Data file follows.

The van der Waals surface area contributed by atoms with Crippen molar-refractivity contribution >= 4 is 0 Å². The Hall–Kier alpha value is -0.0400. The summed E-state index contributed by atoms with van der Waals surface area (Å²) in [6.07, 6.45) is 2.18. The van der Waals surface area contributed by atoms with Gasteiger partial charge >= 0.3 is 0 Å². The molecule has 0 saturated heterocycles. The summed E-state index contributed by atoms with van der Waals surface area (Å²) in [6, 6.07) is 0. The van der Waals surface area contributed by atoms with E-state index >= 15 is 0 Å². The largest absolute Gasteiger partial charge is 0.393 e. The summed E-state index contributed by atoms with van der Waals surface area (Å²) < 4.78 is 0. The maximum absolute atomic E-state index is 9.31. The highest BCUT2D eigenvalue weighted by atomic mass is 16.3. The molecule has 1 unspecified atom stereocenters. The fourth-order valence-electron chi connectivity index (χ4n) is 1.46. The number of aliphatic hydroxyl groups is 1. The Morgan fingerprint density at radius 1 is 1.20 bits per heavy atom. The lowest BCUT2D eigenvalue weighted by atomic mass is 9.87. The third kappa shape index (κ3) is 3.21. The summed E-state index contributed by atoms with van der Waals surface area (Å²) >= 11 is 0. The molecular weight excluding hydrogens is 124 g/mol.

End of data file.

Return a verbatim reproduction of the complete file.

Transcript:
The van der Waals surface area contributed by atoms with Crippen molar-refractivity contribution >= 4 is 0 Å². The Hall–Kier alpha value is -0.0400. The summed E-state index contributed by atoms with van der Waals surface area (Å²) in [6.07, 6.45) is 2.18. The van der Waals surface area contributed by atoms with Gasteiger partial charge >= 0.3 is 0 Å². The molecule has 0 saturated heterocycles. The summed E-state index contributed by atoms with van der Waals surface area (Å²) in [6, 6.07) is 0. The van der Waals surface area contributed by atoms with E-state index >= 15 is 0 Å². The largest absolute Gasteiger partial charge is 0.393 e. The summed E-state index contributed by atoms with van der Waals surface area (Å²) < 4.78 is 0. The maximum absolute atomic E-state index is 9.31. The highest BCUT2D eigenvalue weighted by atomic mass is 16.3. The molecule has 1 unspecified atom stereocenters. The fourth-order valence-electron chi connectivity index (χ4n) is 1.46. The number of aliphatic hydroxyl groups is 1. The Morgan fingerprint density at radius 1 is 1.20 bits per heavy atom. The lowest BCUT2D eigenvalue weighted by atomic mass is 9.87. The third kappa shape index (κ3) is 3.21. The summed E-state index contributed by atoms with van der Waals surface area (Å²) >= 11 is 0. The molecular weight excluding hydrogens is 124 g/mol.